A team at Fred Hutchinson Cancer Research Center has identified a gene that could make immunotherapy treatments, specifically checkpoint inhibitors, work for a wider variety of cancer patients. The study, published today in Developmental Cell, found that when the DUX4 gene is expressed in cancer cells, it can prevent the cancer from being recognized and destroyed by the immune system.
Bacteria do not simply perish in hunger phases fortuitously; rather, the surrounding cells have a say as well. A research team from the Technical University of Munich (TUM) has now discovered that two factors, above all, decide over life and death: the energy required to continue living and the efficiency with which surviving cells can recycle biomass from dead cells.
St. Jude investigators have discovered an association between a deficiency in the enzyme neuraminidase 1 and the build-up of connective tissue in organs, suck as the muscle, kidney, liver, heart and lungs.
Two newly discovered organisms point to the existence of an ancient organism that resembled a tiny version of the lumbering, human-eating science fiction plants known as 'triffids,' according to research in Nature.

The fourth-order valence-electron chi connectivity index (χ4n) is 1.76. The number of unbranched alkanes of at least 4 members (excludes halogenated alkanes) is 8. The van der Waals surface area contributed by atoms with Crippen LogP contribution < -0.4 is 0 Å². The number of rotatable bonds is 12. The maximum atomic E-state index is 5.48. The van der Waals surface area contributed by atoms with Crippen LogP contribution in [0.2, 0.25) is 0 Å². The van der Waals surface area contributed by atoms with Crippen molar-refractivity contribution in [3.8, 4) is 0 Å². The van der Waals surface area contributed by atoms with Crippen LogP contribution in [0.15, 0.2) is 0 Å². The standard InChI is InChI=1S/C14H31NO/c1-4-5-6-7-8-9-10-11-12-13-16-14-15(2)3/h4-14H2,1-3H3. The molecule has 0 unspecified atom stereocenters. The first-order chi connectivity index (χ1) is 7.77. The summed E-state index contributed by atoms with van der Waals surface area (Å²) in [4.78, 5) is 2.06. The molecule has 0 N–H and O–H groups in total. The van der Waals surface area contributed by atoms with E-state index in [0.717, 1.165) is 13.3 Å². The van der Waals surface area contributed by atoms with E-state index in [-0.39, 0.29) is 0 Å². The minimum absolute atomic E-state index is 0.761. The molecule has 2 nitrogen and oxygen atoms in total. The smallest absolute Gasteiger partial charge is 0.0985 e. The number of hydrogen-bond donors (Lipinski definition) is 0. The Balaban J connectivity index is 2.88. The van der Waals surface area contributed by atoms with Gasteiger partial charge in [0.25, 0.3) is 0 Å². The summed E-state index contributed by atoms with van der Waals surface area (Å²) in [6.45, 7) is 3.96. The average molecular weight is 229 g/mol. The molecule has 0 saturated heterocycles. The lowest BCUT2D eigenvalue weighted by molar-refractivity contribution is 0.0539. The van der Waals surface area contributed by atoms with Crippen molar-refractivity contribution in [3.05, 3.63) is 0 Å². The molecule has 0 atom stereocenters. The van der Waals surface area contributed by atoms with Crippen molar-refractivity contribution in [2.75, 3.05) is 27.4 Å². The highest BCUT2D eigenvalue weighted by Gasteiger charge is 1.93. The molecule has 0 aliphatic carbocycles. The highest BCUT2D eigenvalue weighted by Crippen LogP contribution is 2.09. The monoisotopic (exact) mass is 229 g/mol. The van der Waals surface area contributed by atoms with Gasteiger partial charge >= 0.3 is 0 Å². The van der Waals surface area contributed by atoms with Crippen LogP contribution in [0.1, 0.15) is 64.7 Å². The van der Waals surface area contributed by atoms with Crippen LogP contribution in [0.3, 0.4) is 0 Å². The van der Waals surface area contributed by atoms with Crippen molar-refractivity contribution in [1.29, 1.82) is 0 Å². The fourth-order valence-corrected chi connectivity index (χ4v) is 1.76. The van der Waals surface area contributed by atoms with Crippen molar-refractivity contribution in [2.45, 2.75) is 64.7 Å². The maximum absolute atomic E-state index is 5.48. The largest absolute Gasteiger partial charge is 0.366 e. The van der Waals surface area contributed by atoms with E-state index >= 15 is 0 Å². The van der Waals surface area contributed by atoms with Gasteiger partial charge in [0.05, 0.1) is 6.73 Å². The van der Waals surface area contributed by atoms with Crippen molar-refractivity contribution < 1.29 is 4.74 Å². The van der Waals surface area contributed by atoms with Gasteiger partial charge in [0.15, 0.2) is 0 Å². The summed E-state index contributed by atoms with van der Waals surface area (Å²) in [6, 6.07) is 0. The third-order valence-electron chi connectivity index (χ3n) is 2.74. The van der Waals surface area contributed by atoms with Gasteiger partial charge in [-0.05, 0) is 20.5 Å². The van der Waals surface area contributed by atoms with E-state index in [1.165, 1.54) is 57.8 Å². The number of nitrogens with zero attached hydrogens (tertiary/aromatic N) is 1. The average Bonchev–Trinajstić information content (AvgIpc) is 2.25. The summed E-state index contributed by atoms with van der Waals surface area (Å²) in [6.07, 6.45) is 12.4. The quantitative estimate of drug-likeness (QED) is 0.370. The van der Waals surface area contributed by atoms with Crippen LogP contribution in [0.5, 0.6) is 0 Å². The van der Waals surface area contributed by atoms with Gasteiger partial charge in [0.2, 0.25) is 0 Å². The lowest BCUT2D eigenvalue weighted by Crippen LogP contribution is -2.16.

Antibiotics combat bacterial infections, but the battle is becoming increasingly more difficult. The use of antibiotics in hospitals, in plant protection products or in livestock farming has the result that bacteria begin to defend themselves and build up more and more resistance -- even to reserve drugs.
London's house sparrows (Passer domesticus) have plummeted by 71% since 1995, with new research suggesting avian malaria could be to blame.
Gut microbes produce compounds that prime immune cells to destroy harmful viruses in the brain and nervous system, according to a mouse study published today in eLife.
Studying the association between diet quality and microbiome composition in human colonic mucosa revealed that a high-quality diet is linked to more potentially beneficial bacteria, while a low-quality diet is associated with an increase in potentially harmful bacteria.
Life depends on double-stranded DNA unwinding and separating into single strands that can be copied for cell division. St. Jude scientists have determined at atomic resolution the structure of machinery that drives the process.
Scientists at the University of Kent have developed a new method of determining gene function in a breakthrough that could have major implications for our understanding of the processes of life.